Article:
Why I HATE Meth

methpipeThis is a much different post than much of what I have written. I usually like to unearth stories and personal reflections on hope within the mire. This post is slightly different, but I believe such tangents are sometimes necessary to bring attention to an issue and create a pause to reflect on how to respond to something which seems either too big to do anything about, or too far removed from me to care.

This morning I received a message from my girlfriend about her brother, Alex. Yesterday he had discovered a “friend” of his had broken down his door and stolen ALL of his valuable belongings. He is a mechanic and much of what was stolen were tools he needs for his trade. His sister created a fundraiser to help him replenish what he needs to move forward: https://www.gofundme.com/garupu3g.

Being stolen from is a very vulnerable and devaluing space to be in. Such feeling of being violated is very difficult to reconcile with. Apparently his “friend” had gotten into Meth. Another reason for me to despise this horrible horrible drug, and why my heart is broken by anyone who experiences the pains of being robbed in one form or another by this drug from hell.

Methamphetamine does more damage than solely the health of the user. It destroys individuals and dreams. It steals from friends. It corrupts community. It violates. It rips families apart.

When I was a youth pastor several years ago, a local initiative took place in our community to educate the youth about the downfalls of meth. The purpose behind the initiative was to challenge youth to not even try it once. The campaign utilized graphic horrifying images to “scare” youth out of any desire they might have to ever try it. Most of the images were of individuals who have used methamphetamine and displayed a series of photos from before meth to after. You have most likely seen such a poster hanging in a local community or government building. You know the image of the 30 year old woman who looks 65?

Even though I lived in a community which is plagued with this awful drug, I was working in a “bubble” with youth and families who were not directly impacted by meth, so I was in the category of folks who chose not to pay much attention to the signs or dangers of meth because I was not directly effected by it nor knew anyone who was.

Three years ago, my former wife and purchased a foreclosed home in a struggling, but hopeful neighborhood. We were aware of the crimes and some of the dangers associated with such a neighborhood battling the oppression of poverty, yet naive to exactly what we were walking into with the purchase and refurbishing of our home. After spending countless hours crammed into just a few weeks, we managed to remodel the entire inside of the house before moving in. I learned a lot in a few short weeks about sanding and staining wood floors, tiling a bathroom and laying linoleum flooring tiles. Our little family was happy and hopeful for our new home and it’s prospects.

I still have yet to experience the welcome and warm feeling we received from most of our neighbors. Our block had it’s own community watch. Families spent their time on their front porches or lawns. On one side of our little house was a family with two children, one was exactly our sons age. They were immediate friends. On the fourth of July, we sat on lawn chairs with our new neighbors in the middle of the street to watch our town’s fireworks. A few houses down the street was an adult foster home for men with mental disabilities. Many of them would daily ride their bikes throughout our neighborhood to and from work, shopping or just for a leisurely stroll. Preceding the move in, our soon-to-be neighbors would stop by daily to check on the remodel progress and give us status updates on the security of our home. We were flooded with praise and encouragement from folks who were elated to see a young hopeful family, like us, move in to their community all smiles.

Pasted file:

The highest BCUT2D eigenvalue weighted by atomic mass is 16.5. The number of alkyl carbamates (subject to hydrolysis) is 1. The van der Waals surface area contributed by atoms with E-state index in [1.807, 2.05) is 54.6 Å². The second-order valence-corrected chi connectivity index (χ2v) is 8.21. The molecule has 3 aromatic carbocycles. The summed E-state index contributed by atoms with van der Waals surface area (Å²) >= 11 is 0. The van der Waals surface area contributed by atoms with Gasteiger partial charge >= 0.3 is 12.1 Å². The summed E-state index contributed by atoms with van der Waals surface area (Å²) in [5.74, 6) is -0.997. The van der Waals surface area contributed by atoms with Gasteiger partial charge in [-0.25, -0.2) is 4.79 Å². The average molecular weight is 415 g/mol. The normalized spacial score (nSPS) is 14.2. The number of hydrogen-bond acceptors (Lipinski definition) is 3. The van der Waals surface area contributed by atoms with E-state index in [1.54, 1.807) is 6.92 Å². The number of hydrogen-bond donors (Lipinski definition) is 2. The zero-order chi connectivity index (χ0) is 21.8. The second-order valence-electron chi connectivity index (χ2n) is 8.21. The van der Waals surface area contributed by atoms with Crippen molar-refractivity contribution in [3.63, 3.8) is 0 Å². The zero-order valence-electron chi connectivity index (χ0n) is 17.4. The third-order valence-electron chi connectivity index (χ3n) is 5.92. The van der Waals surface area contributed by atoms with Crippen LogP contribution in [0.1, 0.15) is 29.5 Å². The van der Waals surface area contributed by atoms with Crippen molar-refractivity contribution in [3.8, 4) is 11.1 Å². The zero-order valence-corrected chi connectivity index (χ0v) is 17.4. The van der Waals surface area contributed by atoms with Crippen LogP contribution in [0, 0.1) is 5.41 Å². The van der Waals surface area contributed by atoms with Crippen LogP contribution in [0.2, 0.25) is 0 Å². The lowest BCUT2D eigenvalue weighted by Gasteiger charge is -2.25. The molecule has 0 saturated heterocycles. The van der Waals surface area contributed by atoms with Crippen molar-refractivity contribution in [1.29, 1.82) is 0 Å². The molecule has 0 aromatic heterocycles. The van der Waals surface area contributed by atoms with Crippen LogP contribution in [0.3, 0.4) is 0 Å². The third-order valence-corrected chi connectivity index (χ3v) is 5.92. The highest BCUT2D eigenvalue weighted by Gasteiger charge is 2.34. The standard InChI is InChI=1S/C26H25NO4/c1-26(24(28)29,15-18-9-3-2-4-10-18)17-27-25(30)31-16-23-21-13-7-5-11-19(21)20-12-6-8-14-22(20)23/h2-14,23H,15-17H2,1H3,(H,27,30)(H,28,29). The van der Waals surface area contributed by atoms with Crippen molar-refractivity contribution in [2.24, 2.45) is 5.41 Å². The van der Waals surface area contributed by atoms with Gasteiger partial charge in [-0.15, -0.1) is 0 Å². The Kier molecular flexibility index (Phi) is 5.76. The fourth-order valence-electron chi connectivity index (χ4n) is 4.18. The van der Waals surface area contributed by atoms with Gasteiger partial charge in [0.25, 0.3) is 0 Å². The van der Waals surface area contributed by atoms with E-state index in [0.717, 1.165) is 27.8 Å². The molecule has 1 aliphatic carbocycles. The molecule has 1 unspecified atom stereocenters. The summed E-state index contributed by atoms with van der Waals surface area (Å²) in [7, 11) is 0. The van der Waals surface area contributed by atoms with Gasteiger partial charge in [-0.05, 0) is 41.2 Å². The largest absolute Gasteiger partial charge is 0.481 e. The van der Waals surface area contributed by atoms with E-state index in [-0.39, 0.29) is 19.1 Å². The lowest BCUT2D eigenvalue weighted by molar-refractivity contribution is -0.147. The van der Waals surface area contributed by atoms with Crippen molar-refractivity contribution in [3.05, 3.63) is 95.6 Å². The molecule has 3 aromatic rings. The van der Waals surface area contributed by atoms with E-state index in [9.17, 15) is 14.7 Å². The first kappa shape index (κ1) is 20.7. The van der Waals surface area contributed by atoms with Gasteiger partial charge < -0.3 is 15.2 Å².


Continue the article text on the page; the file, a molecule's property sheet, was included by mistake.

These warm welcomes were also accompanied with some challenges. In the days following the final purchase and the beginning of the remodel, we discovered a power cord draped over our fence from another neighbor’s backyard through an open door in our back room plugged into our outlet. This house had been vacant for quite a while, so I could understand someone in a state of economic hardship taking their liberties with a vacant space. It was the same feeling I felt when we first looked at the house and noticed some of this particular’s neighbors random belongings alongside their camp trailer overlapping our property line and literally leaning against the side of what would be our new home. Regardless of the noise coming from inside this neighbor’s house, and the amount of traffic coming and going throughout the day, they would not open the door.

At one point I remember asking one of their “friends” (customers) on their way into the house if they knew who I could talk to and expressed my concern about the power cord. I told them I would be happy to give them 24 hours to find another source of power before politely asking them to unplug their chord. This request was responded to with a cackle. I never met whoever it was who lived in this house. Regardless, I allowed the 24 hours before unplugging the cord and neatly winding it up and placing it on the fence. The next day, when I arrived to do more work on the house, I discovered the same cord plugged into the same outlet. Frustrated, I unplugged the cord again, tossed it over the fence and locked the door, making certain this old door could not simply be pushed back open. Obviously, replacing this door with a deadbolt was on the top of the list before moving in. The next day I discovered a broken window in what would be our utility room with, you guessed it, the power cord pushed through the broken pain and plugged into our outlet. These people were relentless. What had we gotten ourselves into?

Fortunately, we had an entire block of neighbors who were fed up with this kind of behavior that they had our back. Collectively, we would watch and report such activity. After boarding up the window, I contacted the police who came by and investigated the situation. Unfortunately, little was done. Activity next door decreased and police would routinely drive by to check on the activity next door. The new city police station was literally two blocks away, what more could go wrong? We felt stuck with this decision since the purchase had concluded, discouraged but hopeful, we moved forward. Remodeling continued and traffic next door decreased. We moved in with caution and had hopes that our presence and comradery with the other hopeful neighbors would help cultivate change on the scary neighbors next door. It felt a little like being on set of “The Burbs”. Sometimes passion and a love for a community can cause us to put on hopeful blinders.